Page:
Announced at the Copenhagen Fashion Summit, Google is building a tool that uses data analytics and machine learning on Google Cloud, which will be used to analyse reams of information about Stella McCartney’s own supply chains, and data from myriad other sources, including brands, manufacturers and NGOs within the fashion industry.

The end goal is to create a supply chain tool that can be used by other brands or at various stages on the supply chain, to give companies greater clarity of their production process and its impact on a local level against metrics such as water pollution, emissions, and soil health.

For many fashion bands, the challenge lies in building both sustainable practices and affordable end-products, something discussed in our recent interview with Volcom’s sustainability adviser Derek Sabori.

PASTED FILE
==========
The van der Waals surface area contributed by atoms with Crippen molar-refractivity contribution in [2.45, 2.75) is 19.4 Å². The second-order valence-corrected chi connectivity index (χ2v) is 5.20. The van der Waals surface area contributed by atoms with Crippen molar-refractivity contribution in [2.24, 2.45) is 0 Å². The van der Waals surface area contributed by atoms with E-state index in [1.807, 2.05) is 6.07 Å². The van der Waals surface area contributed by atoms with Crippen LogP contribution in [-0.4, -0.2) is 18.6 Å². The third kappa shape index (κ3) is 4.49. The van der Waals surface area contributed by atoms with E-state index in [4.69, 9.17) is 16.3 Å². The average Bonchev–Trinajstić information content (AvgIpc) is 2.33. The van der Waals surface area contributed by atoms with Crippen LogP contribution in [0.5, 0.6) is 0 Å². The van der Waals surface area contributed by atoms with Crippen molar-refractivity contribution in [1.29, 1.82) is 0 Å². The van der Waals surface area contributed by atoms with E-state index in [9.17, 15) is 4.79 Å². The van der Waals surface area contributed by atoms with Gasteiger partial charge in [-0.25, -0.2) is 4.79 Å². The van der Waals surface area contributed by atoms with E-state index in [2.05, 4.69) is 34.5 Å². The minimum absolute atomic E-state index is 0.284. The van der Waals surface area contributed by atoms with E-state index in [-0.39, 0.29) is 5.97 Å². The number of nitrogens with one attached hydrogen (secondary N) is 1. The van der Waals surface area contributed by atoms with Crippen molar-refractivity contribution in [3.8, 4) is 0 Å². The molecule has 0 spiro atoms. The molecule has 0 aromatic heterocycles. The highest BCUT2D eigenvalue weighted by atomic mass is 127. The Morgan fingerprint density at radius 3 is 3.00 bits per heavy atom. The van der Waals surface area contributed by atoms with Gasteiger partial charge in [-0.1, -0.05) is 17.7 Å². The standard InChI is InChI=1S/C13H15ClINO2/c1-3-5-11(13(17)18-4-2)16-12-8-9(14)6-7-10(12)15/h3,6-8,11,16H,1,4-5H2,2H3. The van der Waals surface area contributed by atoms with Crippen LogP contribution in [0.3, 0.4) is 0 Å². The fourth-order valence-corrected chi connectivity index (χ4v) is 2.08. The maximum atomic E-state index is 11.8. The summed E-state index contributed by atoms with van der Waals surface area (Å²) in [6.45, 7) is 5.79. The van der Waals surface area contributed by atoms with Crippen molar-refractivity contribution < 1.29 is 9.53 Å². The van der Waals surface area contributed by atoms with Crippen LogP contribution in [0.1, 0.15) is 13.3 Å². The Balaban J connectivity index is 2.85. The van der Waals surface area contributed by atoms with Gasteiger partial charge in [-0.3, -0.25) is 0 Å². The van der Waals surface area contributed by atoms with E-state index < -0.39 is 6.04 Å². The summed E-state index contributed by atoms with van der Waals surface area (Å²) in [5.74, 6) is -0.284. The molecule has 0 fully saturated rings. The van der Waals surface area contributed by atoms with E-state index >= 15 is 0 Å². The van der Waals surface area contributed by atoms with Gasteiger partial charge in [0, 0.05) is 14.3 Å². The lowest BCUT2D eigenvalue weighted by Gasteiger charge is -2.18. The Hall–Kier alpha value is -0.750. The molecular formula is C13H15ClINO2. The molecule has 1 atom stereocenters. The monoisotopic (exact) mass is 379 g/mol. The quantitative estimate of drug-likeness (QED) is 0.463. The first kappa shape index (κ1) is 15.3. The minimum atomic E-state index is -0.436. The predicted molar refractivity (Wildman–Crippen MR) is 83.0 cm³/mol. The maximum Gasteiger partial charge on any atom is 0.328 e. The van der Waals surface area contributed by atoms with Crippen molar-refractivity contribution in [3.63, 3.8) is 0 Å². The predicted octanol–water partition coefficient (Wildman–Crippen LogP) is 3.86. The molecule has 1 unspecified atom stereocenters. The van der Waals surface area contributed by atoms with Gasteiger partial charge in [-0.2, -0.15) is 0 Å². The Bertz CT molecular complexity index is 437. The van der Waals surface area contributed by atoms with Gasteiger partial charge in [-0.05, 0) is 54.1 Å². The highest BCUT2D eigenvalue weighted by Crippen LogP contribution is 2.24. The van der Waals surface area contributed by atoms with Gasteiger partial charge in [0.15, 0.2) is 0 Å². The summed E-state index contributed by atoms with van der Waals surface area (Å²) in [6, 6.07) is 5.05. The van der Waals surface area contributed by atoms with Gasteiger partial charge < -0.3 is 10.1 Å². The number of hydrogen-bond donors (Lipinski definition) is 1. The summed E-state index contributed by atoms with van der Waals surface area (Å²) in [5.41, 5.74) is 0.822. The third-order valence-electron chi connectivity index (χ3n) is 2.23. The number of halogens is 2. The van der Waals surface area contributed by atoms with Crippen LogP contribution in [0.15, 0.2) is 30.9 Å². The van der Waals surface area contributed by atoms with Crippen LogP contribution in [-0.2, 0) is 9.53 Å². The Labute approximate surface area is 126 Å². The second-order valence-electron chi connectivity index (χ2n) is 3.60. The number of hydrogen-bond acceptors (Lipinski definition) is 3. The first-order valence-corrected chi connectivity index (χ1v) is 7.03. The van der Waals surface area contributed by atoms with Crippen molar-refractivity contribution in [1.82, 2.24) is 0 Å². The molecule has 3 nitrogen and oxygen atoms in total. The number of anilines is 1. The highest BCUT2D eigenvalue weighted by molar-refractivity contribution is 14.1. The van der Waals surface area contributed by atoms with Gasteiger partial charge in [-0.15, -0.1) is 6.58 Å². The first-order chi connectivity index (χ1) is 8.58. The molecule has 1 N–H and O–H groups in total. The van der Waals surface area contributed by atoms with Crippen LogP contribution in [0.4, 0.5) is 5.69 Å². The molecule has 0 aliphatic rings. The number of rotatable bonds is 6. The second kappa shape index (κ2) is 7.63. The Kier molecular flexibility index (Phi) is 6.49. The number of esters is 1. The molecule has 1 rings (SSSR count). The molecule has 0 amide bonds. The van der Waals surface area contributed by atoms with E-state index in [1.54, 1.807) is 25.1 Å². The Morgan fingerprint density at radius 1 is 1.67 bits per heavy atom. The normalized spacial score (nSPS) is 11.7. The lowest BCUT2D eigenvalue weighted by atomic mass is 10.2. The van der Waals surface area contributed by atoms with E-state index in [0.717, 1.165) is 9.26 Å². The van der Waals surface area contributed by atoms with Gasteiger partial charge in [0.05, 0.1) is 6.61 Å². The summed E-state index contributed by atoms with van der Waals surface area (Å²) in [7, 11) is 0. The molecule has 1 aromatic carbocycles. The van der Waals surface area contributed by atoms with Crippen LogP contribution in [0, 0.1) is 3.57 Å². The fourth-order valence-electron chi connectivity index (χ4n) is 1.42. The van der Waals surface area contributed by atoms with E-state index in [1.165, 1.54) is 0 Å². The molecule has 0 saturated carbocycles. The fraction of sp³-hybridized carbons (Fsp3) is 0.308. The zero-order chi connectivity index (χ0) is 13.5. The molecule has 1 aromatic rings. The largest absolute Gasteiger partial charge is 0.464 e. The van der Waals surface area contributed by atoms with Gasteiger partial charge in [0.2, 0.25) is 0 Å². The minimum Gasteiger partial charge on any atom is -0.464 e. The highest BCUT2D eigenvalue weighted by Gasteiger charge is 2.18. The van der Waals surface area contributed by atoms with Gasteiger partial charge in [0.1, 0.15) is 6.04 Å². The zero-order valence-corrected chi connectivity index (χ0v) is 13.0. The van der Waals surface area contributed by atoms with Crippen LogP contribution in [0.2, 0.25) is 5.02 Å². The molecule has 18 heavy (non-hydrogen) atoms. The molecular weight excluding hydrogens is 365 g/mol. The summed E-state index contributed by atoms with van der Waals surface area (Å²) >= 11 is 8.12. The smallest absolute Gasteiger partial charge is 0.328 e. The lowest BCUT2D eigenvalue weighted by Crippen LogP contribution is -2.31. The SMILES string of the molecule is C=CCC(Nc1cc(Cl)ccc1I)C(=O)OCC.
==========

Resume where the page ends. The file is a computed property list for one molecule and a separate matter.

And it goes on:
Stella McCartney Loop Lab, UK Stella McCartney Loop Lab, UK

Mal is a print journal for sexually inquisitive people

Mal Journal, illustration by Anna Kirova Mal Journal, illustration by Anna Kirova
Mal Journal, illustration by Anna Kirova Mal Journal, illustration by Anna Kirova

UK – Supported by dating app Feeld, the publication brings together essays, poems and illustrations, with its first print edition dedicated to botany and eroticism.

Published in partnership with London’s Serpentine Galleries, Mal Journal has launched in print following the success of previous online-only journals examining transcendence and desire. Each bi-monthly edition features inclusive and engaging original essays, fiction and poetry by emerging and established talent.